The Ecodynamics of Donald Trump: Can The Centre Hold?

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Donald Trump

The rise of Donald Trump has been a puzzle to many political pundits and a shock to observers around the world. What explains his appeal and his ability to mobilize people who, for a long time have felt excluded from the political process? Typically populists like Trump arise in times of political unrest, when the existing order is failing and a significant portion of the population feel that there is a need for radical change. But why now in the USA and what are the conditions that have allowed Donald Trump’s campaign for the Republican Presidential nomination to flourish?

Ecological Processes

These questions becomes easier to understand when one looks at society and its institutions, not as static systems, but as ecological processes. From this perspective successful social institutions are conceived in passion, born in communities of trust, grow through the application of reason and mature in power. Here they tend to get stuck in systemic traps, structures that conserve the habits that made them successful, but render them inward-looking and insensitive to the changes that are going on outside. In his book, The Rise and Decline of Nations economist Mancur Olson described how, over time, vested interests and rent seekers clog the system and prevent meaningful change. Thomas Mann and Norman Orenstein give us a broad overview of this insidious process in Congress in their two books, The Broken Branch (2009) and It’s Even Worse Than It Looks (2011). Most importantly, they outline the changes that have led to the polarization of its members and the emergence of a quasi-parliamentary system, built upon opposition, in a constitutional republic where the separation of powers demands negotiation and compromise.

For a more systemic view of how both parties have unwittingly contrived to build a trap one can to turn to Lawrence Lessig’s fascinating 2011 book, Republic, Lost: How Money Corrupts Congress – and a Plan to Stop It. He showed how an economy of influence has emerged in Washington and bred what he calls dependency corruption. This is not straightforward votes-for-dollars bribery; that’s illegal and happens only rarely. It’s a far more deceptive process. At the root of the trap (in Lessig’s view) is the money that members of Congress need to run for office. With campaigning almost a nonstop activity (especially since the mid-1990s), so is the need to raise funds. This is a huge distraction from the business of government in its own right. The obvious source of funds is from those who have an interest in legislation, which means that Congress has to be concerned with issues that attract factional interests rather than the broader public interest. As a result Congress’ agenda consists of topics suitable for fund-raising and its members have little interest in simplifying regulation or tax codes: complexity enables them to raise funds from interested parties. Thus the concerns of Congress steadily diverge from the concerns of the population at large. In the medium term participation in the political process may drop but the resentment keeps on building…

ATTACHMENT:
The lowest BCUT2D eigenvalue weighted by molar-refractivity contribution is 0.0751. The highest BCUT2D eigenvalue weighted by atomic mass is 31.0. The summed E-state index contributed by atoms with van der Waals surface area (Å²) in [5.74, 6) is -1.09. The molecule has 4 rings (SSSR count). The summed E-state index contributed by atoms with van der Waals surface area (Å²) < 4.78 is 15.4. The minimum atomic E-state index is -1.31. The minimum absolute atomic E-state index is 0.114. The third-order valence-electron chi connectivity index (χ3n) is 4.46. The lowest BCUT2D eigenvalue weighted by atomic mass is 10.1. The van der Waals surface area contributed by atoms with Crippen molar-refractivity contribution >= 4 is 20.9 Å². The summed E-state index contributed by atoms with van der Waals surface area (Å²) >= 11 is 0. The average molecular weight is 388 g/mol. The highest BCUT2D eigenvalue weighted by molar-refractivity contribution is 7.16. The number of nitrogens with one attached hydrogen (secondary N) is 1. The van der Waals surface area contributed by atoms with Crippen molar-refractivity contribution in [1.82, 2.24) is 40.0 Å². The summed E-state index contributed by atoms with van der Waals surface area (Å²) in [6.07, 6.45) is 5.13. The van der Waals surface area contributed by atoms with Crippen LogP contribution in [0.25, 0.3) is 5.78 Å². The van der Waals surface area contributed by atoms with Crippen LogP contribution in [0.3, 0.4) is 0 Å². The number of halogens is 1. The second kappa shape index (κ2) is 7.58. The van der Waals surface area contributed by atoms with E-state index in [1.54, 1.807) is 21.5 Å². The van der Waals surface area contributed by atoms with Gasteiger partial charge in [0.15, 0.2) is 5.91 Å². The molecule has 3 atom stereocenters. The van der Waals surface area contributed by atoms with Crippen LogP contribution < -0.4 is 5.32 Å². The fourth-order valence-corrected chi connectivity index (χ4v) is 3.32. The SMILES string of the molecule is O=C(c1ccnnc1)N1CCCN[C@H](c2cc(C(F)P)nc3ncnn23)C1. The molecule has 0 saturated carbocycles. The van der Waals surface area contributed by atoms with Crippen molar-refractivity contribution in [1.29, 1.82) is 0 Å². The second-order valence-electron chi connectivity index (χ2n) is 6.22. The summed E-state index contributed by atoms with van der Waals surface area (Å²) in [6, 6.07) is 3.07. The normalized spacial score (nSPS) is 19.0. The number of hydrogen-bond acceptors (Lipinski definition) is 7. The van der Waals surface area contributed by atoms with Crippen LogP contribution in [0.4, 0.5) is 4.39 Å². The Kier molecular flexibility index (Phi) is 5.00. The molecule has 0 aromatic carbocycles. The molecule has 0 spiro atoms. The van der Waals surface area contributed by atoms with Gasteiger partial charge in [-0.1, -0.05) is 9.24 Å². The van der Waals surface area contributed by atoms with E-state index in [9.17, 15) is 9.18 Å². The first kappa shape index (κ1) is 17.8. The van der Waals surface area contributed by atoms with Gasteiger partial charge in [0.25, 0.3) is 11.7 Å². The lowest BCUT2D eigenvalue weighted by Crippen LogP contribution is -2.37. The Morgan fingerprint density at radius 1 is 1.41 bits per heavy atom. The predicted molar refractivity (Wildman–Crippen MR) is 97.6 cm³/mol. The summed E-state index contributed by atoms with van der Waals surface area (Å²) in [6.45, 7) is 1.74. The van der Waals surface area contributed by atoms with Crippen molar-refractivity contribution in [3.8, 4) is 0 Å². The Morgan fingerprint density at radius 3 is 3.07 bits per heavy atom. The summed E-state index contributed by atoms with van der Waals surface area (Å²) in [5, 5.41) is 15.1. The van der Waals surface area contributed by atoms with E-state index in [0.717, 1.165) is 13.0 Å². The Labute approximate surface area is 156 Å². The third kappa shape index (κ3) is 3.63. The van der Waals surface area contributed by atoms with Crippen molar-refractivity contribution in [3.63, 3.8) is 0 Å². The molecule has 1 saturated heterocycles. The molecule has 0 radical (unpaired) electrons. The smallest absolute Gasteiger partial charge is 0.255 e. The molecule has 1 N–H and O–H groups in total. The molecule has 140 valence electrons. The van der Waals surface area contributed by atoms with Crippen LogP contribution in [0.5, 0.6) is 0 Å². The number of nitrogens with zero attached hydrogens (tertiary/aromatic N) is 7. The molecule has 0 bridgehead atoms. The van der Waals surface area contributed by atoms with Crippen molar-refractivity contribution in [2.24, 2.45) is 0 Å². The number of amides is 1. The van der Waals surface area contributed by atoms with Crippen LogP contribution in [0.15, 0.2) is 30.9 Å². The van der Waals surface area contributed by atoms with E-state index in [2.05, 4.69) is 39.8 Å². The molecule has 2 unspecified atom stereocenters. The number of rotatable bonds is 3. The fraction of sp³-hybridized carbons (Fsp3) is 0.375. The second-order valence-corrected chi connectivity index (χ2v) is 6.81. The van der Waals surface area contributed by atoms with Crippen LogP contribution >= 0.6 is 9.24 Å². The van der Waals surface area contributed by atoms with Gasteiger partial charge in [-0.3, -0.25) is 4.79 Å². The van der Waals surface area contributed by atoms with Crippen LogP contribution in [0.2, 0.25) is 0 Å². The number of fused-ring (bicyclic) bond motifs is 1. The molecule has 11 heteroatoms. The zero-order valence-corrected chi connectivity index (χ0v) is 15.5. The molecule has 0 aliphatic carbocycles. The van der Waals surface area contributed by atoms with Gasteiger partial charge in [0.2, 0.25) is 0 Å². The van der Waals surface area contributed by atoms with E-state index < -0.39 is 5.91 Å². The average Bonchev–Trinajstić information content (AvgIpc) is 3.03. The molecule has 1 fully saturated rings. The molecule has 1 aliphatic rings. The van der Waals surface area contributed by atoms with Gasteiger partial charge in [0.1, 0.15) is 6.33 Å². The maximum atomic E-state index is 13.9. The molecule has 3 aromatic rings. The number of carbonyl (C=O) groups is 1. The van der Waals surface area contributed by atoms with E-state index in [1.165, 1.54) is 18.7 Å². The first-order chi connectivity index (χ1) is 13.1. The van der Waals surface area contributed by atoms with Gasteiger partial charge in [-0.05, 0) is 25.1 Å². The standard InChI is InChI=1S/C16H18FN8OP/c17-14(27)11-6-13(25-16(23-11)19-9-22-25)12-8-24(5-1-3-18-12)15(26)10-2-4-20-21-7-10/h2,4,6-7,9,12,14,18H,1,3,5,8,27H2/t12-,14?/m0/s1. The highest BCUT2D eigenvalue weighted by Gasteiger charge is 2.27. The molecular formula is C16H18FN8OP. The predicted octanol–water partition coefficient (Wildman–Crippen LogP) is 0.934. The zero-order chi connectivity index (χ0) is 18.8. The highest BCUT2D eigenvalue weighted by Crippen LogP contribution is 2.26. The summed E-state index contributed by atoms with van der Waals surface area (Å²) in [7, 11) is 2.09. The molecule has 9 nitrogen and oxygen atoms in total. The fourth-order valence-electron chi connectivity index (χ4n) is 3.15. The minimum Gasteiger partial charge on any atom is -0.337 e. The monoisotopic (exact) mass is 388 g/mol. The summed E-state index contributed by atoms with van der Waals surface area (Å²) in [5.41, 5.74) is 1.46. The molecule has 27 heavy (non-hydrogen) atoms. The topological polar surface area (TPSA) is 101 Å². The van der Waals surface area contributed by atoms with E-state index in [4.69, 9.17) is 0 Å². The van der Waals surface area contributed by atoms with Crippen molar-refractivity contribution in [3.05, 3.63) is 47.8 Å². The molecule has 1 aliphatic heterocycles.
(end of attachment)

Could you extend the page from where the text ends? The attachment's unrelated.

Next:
Organizations and institutions can spin in systemic traps for decades. After all these are called ‘success’ or ‘capability’ traps and depend on the organization’s default habits that have made it successful. Typically policy will be focused on metrics that have proven to be key indicators of success in the past and these will likely exclude peripheral indicators of trouble. Take, for example, the bi-partisan commitment in Congress to free trade. It seems clear that, at least in principle, free trade should create widespread economic benefits to all parties involved. These are relatively easy to measure, particularly the immediate benefits to consumers. At the same time, however, there are concentrated losses that can devastate communities, destroying families and livelihoods. These are not easily measured and the adjustment process whereby displaced workers, at least in theory, learn new skills to build higher-value products is hard to track, let alone measure. Some economists now doubt that it happens in any significant way.